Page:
Biograplical Sketch of Admiral Foote. - His Adventures, Battles, and Death. – Banks's Expedition. - Feint towards Port Hudson. - March Southward. - Battle of Irish Bend. - The Cotton-Raid up the Atchafalnya. Investment of Port Hudson. — The Fight of May 27.- The Twelfth, Thirteenth, Twenty-fourth, Twenty-fifth, Twenty-sixth, and Twenty eighth Connecticut. - The Charge of June 14. - Failure and Heavy Losses. - The Twenty-fourth in the Cotton-Fort. - The Forlorn Hope. - Our Roll of Honor. - Surrender of Port Hudson
397

CHAPTER XXVI.

After the Capture of Port Hudson. - The Twelfth, Thirteenth, Twenty-fourth, Twenty-fifth, Twenty--ixth, and Twenty-eighth Connecticut Regiments.- Casualties. Incidents of the Battle. - The Twenty-third in Southern Louisiana. - Guarding the Railroad. - At Irashear City. - Battle and Capture. - Casualties. - Imprisonment in Texas. - Return Home of the Nine-months' Regiments.
420

CHAPTER XXVII.

Sixth and Seventh in Florida. - The Advance on Charleston. - The Situation at Folly and Morris Islands. - Gen. Terry and the Tenth on Janes Island. - A Detachment of the Seventh the first to land on Morris Island. - Capture of the Batteries. --The Battalion of the Seventh in the First Charge on Wagner: --Fight on James Island. The First Connecticut littery.- Daring Charge of the Sixth on Wagner. – Three Service of the Seventeenth Connecticut Volunteers. Heavy litteries. — Bombardment of Sumter. - Capture of Wagner and Gregg. - The Lolloflonor. - The Sixth at Hilton Head. - The Seventh at St. Helena Island. - The Seventeenth on Folly Island. - The Tenth in Florida. - Death of Col. Chatfield,
436

CHAPTER XXVIII.

More Trompa wanted. - A Draft. - The Result. - Call for Seven Hundred Thousand Men.– Seven Hured Dollars' Bounty. - Work of l'ecruiting - The Twenty-ninth Regint.- Enlistment and Departure. - Re-euli-tment of Vet 119.- Recruiting Rapid. The Quotal of the Srate full, with a Surplus - Soiliers-ail Societies. - Wayford, Bridgeport, New Haven, Norwich, Danbury, Derby. - The Work at llume and in the Field. - A Thanksgiving Dimmer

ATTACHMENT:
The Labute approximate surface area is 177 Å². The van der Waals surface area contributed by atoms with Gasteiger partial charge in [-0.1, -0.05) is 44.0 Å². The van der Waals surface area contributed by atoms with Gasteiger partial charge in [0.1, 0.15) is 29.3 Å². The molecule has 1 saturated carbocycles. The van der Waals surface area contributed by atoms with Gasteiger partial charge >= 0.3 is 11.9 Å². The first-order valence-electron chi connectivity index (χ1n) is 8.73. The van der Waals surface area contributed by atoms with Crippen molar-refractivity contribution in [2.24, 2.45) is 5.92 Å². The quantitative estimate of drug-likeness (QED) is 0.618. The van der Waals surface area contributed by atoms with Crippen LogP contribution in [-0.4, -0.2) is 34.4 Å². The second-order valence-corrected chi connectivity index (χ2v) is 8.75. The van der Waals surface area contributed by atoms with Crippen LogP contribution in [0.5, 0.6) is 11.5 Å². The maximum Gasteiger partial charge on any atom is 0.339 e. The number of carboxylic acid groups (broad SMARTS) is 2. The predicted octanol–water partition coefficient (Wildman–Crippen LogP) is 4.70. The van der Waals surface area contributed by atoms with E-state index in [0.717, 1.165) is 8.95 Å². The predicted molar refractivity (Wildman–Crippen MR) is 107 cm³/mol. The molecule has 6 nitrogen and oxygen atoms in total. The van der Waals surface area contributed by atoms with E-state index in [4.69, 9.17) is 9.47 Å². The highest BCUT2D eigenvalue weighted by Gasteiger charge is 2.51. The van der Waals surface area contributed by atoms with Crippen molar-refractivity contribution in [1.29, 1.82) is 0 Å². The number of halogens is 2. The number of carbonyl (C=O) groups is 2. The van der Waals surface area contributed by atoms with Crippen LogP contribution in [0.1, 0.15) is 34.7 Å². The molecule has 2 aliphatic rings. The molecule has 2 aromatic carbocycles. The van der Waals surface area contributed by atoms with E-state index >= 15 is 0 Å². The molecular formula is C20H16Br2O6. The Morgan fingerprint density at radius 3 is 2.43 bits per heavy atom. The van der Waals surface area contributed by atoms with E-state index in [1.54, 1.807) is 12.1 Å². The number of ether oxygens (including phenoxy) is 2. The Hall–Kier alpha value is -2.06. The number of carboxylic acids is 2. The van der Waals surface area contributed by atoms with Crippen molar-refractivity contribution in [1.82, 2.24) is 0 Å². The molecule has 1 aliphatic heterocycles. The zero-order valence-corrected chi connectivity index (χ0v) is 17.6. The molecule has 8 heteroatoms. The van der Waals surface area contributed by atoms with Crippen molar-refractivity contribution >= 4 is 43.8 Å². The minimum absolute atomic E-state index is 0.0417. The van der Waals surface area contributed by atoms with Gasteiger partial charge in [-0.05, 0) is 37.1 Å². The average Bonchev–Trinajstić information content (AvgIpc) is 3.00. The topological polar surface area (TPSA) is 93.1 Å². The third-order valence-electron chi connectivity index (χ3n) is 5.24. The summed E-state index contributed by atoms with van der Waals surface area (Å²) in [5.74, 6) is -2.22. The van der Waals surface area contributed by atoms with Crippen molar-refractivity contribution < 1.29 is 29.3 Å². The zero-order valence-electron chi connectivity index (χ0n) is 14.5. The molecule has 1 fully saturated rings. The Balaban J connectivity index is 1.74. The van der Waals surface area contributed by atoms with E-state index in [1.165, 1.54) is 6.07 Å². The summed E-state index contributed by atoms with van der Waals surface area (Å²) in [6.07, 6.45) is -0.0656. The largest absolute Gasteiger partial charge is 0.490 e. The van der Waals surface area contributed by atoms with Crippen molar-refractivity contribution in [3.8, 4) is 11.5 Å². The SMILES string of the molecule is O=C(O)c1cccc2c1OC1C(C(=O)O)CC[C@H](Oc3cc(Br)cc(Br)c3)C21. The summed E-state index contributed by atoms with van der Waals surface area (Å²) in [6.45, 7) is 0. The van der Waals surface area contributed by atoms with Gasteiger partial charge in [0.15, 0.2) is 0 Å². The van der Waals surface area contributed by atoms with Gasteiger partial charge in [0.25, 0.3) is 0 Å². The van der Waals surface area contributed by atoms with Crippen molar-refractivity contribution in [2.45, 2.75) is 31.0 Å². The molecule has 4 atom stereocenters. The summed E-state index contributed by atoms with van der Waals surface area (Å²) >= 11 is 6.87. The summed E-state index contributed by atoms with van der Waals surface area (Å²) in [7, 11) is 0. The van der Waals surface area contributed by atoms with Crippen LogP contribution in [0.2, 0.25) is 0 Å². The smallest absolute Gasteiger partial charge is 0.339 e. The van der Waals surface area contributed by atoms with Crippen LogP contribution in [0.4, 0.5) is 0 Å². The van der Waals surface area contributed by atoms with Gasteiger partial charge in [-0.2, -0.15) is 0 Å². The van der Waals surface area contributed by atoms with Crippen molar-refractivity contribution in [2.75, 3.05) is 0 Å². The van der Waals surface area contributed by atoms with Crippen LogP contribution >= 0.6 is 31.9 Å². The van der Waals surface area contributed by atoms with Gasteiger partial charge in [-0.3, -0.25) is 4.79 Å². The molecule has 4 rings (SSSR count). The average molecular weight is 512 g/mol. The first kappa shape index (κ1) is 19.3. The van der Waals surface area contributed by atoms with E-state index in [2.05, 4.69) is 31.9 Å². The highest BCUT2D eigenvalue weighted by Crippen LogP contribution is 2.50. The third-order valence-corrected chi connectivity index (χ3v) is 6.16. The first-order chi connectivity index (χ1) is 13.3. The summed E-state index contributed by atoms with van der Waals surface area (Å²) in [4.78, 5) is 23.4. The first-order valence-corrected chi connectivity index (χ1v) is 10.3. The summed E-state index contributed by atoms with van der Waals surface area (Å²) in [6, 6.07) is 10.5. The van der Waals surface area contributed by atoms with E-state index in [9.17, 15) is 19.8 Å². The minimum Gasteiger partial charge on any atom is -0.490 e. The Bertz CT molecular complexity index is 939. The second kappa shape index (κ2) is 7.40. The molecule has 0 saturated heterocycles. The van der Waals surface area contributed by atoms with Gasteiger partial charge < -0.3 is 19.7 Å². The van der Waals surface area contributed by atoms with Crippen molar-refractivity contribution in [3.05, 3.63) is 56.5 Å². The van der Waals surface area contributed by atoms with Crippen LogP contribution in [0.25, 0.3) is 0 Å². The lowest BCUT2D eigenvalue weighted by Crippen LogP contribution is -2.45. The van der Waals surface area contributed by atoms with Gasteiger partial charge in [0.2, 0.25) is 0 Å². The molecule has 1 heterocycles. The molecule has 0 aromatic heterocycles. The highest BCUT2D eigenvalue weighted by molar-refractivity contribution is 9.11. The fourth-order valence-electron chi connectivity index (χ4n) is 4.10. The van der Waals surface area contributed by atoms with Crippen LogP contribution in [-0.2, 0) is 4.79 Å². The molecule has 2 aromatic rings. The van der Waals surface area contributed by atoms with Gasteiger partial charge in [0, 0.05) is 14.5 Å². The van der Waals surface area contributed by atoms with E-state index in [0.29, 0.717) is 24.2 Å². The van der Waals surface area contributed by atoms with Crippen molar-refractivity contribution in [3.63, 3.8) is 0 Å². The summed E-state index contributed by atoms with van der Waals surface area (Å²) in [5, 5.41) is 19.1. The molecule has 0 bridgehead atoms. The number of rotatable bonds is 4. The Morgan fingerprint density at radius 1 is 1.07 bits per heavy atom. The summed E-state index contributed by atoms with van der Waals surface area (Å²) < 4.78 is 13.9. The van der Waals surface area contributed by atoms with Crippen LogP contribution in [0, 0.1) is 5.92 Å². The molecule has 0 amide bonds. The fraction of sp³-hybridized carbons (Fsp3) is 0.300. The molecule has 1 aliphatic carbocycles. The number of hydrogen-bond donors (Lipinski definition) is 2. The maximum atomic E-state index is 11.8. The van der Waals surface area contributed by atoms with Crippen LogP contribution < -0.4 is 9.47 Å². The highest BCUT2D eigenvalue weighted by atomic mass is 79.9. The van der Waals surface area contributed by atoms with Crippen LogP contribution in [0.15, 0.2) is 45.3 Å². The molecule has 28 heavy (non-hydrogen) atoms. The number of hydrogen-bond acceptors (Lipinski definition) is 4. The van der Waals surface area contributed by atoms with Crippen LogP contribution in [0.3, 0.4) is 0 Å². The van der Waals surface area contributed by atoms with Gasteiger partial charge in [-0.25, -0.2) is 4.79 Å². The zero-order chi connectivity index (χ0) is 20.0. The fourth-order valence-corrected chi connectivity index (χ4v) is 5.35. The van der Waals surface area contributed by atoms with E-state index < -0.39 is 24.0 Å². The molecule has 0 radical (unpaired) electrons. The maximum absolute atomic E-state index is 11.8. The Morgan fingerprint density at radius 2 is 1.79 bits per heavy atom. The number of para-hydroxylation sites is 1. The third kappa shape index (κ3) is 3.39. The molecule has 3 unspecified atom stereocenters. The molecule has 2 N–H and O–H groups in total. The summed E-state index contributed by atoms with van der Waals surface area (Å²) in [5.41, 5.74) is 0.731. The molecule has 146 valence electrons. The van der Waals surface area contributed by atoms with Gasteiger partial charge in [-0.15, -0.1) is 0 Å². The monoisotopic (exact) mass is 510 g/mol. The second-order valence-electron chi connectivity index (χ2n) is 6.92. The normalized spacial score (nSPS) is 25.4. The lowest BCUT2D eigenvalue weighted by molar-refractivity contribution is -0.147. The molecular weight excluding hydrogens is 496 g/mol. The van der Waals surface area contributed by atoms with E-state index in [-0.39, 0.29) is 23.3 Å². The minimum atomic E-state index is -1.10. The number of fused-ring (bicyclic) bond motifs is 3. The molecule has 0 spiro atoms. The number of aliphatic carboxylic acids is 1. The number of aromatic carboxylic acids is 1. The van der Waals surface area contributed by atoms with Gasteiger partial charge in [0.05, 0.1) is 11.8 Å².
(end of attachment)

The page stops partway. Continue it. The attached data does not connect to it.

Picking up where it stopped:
458

CHAPTER XXIX.

Harland's Brigade near Portsmouth. -- More Digging: - A Handsome Camp. --- The Twenty-first on Provost-Buty in Portsmouth and Norfolk. - Raid through Distal Swamp. – The Eleventh at Gloucester Point. - Twenty-first at Scwport News. -An Expedition up the James. — Fifteenth and Sixteenth go to North Carolina. -“ Accidental" Fire. -Twenty-first at Newport Barracks and Newberne. - The Sixteenth at Plymouthi. - Battle and Capture by the Rebels. - Gen. Peck's Order.
457

CHAPTER XXX.

The First Cavalry Battalion. - Demoralization. Increased to a Regiment. - Fight in Virginis. - At Baltimore. - To the Field. - The Eighteenth Connecticut. - At Martinsburg. - Gen. Slilroy on Winchester. -- Prisno-Life. - Officers at Libby. - Diversions. – To Macon. — Escapes. - An Interesting Adventure
489

CHAPTER XXXI.

The First and Second Artillery, Sixth, Tenth, Fourteenth, and Seventeenth, during the Winter of 1863-64.- The Second Light Battery. - The Seventh in Florida. - Battle of Olustee. - Ninth in Yew Orleans. The Twelfth at Now Iberia. - The Thirteenth in the Red-River Expedition. - Battle of Cane River. - Connecticut Regiments Home on Veteran Furlough. - Speeches and Banquets.
504

CHAPTER XXXII.

The Sixteenth in Rebel Prisons. -- The Enlisted Men at Anderson ville. - Rations. — Terrible Suffering in the Stockade. - The "Dead Line." - Starvation.- Insanity.- The Patriot's Burial. — The flospital. - Officers at Macon. - Chivalry and Bloodhounds.- The Glorious Fourth." - In Charleston. - Efforts to escape. - Exchange
526

CHAPTER XXXIII.

Up the James River. - The Sixth, Seventhi, Eighth, Tenth, Eleventh, and Twenty-first at Bermuda Hundred. - A Reconnoissance. - The Railroad destroyed. - Battle of Drury's Bluff. - Ropulse and Heavy Lo-ees. - " Buttled up" within the Intrenchments. - Fight of the Twenty-first. - Death of Col. Arthur H. Dutton.- Losses of the Seventh. — The First Connecticut Artillery ordered to Bermuda Hundred.-- The Non-Veterans mustered out
636

CHAPTER XXXIV.

The Fourteenth at Stevensburg. - The Affair at Mine Run. - How to build Winter-Quarters, and low to enjoy them. - Figlit at Norton's lord. -- First Connecticut Cavalry joins the Army of the Potomac. - Grant crosses thc Rapidan. - Struggle of the 11ilderocss.- Flank Sareli to Sputt-ylvania. - Terrible Fighting. — The Second Connectient Artillery (Nineteenthi) comes up. - Gen. Robert 0. Tyler commands a Division. - Spirited Coutest. - The First Cavalry in Front of Richmond. - To the North Anna. - Another Flank Slovement. Death of Gen. John Sedgwick.- His Character and Public Services
560

CHAPTER XXXV.

The First Connecticut Cavalry.-Severe Service. - Battle of Ashland. - Brilliant Personal Encounter. - Bravery and Losses. - Battle of Cold Harbor. - Charge of the Second Connecticut Artillery. - Terrible Losses. - Death of Col. E. S. Kellogg --Casualties of the Fourteentli. - Thc Charge of Junc 3.- Losses of the Lighth, Eleventh, and Twenty-first Connecticut. - Death of Col. Burpee and Major Conversc. -Organization of the Thirtieth Connecticut.
581

CHAPTER XXXVI.

After Cold Harbor. - The First Cavalry. - To Petersburg. – Exploit of the Eighth. -Charge of the Eleventh. - The Second, l'ourteenth, and Twenty-first. --The Sixth, Seventh, Ninth, and Tenth at Bermuda Hundred. - Wilson's Raid. - The First Cavalry. - Bold Ride of Capt. Whitaker. -- Incidents. - l'irst Connecticut Artilery. -Siege-Work of the Summer.-Battle of Strawberry Plains. - The Tlıirtieth Connecticut at the Mine. - Death of Col. Stedmau and Lient.-Col. Moegling .